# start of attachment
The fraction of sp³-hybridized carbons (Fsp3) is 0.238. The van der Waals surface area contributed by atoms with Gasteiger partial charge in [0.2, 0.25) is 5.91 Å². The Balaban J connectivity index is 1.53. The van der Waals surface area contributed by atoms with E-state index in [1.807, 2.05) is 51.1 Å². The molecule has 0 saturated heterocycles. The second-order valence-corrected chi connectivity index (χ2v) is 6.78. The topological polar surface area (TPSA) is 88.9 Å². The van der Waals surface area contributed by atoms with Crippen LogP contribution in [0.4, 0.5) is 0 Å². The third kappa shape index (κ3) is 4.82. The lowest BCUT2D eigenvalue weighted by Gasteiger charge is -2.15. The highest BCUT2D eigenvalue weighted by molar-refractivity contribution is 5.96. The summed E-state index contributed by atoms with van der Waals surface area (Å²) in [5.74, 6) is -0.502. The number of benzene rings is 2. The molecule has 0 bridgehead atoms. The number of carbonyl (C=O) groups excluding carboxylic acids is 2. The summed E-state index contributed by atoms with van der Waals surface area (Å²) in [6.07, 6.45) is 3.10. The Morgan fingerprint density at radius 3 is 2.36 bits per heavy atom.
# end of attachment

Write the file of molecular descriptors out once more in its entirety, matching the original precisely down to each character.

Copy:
The fraction of sp³-hybridized carbons (Fsp3) is 0.238. The van der Waals surface area contributed by atoms with Gasteiger partial charge in [0.2, 0.25) is 5.91 Å². The Balaban J connectivity index is 1.53. The van der Waals surface area contributed by atoms with E-state index in [1.807, 2.05) is 51.1 Å². The molecule has 0 saturated heterocycles. The second-order valence-corrected chi connectivity index (χ2v) is 6.78. The topological polar surface area (TPSA) is 88.9 Å². The van der Waals surface area contributed by atoms with Crippen LogP contribution in [0.4, 0.5) is 0 Å². The third kappa shape index (κ3) is 4.82. The lowest BCUT2D eigenvalue weighted by Gasteiger charge is -2.15. The highest BCUT2D eigenvalue weighted by molar-refractivity contribution is 5.96. The summed E-state index contributed by atoms with van der Waals surface area (Å²) in [5.74, 6) is -0.502. The number of benzene rings is 2. The molecule has 0 bridgehead atoms. The number of carbonyl (C=O) groups excluding carboxylic acids is 2. The summed E-state index contributed by atoms with van der Waals surface area (Å²) in [6.07, 6.45) is 3.10. The Morgan fingerprint density at radius 3 is 2.36 bits per heavy atom.